Archives of Maryland
(Biographical Series)

Priscilla Dorsey Ridgely (1762-1814)
MSA SC 3520-2244
Wife of Charles Carnan Ridgely, Governor of Maryland 1816-1819

Prudence Ridgely Howard
attributed to Philip Tilyard
collection of Hampton National Historic Site
HAMP 5662

Priscilla Dorsey Ridgely
attributed to Rembrant Peale
also attributed to Joseph Wright, c. 1790
Maryland Commission on Artistic Property,
Maryland State Archives, MSA SC 1545-1209


Priscilla Dorsey Ridgely and Prudence Gough Ridgely Howard

The progenitor of the Dorsey family in Maryland was Edward Dorcy, Priscilla Dorsey Ridgely's great, great grandfather, who migrated to Maryland from Virginia in 1649. He acquired property in Anne Arundel County and settled near the Severn River in 1650. Genealogist Henry Ridgely Evans claims that the surname Dorsey/Dorcy is a possible corruption of Darcy or D'Arcy. Through his research, Evans has discovered several Dorseys and Darcys among a group of Puritan dissenters in early seventeenth century Virginia; therefore, Evans theorized that Edward Dorcy came to Maryland seeking refuge from "proscriptive laws against Nonconformists" which existed in the Virginia colony at the time. Evans concludes that Edward chose Maryland because it was known as a place of toleration where "all Christian sects were on a plane of equality and none were persecuted." 1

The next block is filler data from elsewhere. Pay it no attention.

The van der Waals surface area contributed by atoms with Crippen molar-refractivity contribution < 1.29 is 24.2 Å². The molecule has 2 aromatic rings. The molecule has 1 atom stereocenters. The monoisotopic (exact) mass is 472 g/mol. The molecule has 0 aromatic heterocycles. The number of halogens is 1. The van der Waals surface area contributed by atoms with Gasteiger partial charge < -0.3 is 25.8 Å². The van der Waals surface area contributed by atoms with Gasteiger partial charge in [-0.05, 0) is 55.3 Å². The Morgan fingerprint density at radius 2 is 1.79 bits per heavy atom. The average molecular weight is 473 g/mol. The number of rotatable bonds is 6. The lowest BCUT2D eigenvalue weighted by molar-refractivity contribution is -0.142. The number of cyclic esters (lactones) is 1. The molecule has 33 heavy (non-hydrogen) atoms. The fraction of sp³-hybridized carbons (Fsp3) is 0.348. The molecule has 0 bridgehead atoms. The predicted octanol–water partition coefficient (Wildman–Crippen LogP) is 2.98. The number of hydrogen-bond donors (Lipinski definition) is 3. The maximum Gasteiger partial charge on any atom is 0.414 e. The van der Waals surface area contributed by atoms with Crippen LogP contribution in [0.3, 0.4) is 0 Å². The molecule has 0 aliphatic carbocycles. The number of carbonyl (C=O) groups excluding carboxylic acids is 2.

Born on July 12, 1762, Priscilla Dorsey was the youngest of Priscilla Hill and Caleb Dorsey, Jr.'s nine children. Priscilla's siblings included brothers Edward, Henry Hill, Samuel, and sisters Mary, Milcah, Rebecca, Peggy Hill, and Elinor. 2 Dorsey family legend weaves a romontic tale of Caleb and Priscilla's first meeting. Finding himself lost in the vicintiy of West River during a fox hunt, young Caleb Dorsey resigned himself to spending the night in the forest while waiting for a fellow hunter to find him. Suddenly, as the story goes, a young lady as breathtaking as the goddess Diana appeared on horseback. This purported beauty was Miss Priscilla Hill, and she directed Caleb to her family's home, where her parents Mary Denwood and Dr. Henry Hill, according to the customs of hospitality, welcomed the stranger and offered him accommodations for the night. Supposedly, Caleb Dorsey completely enchanted the family, especially young Priscilla, and ended up staying for several days. After this initial meeting, the couple continued to strengthen their ties as Caleb made many visits to the Hill family home until he asked Priscilla to become his bride. 3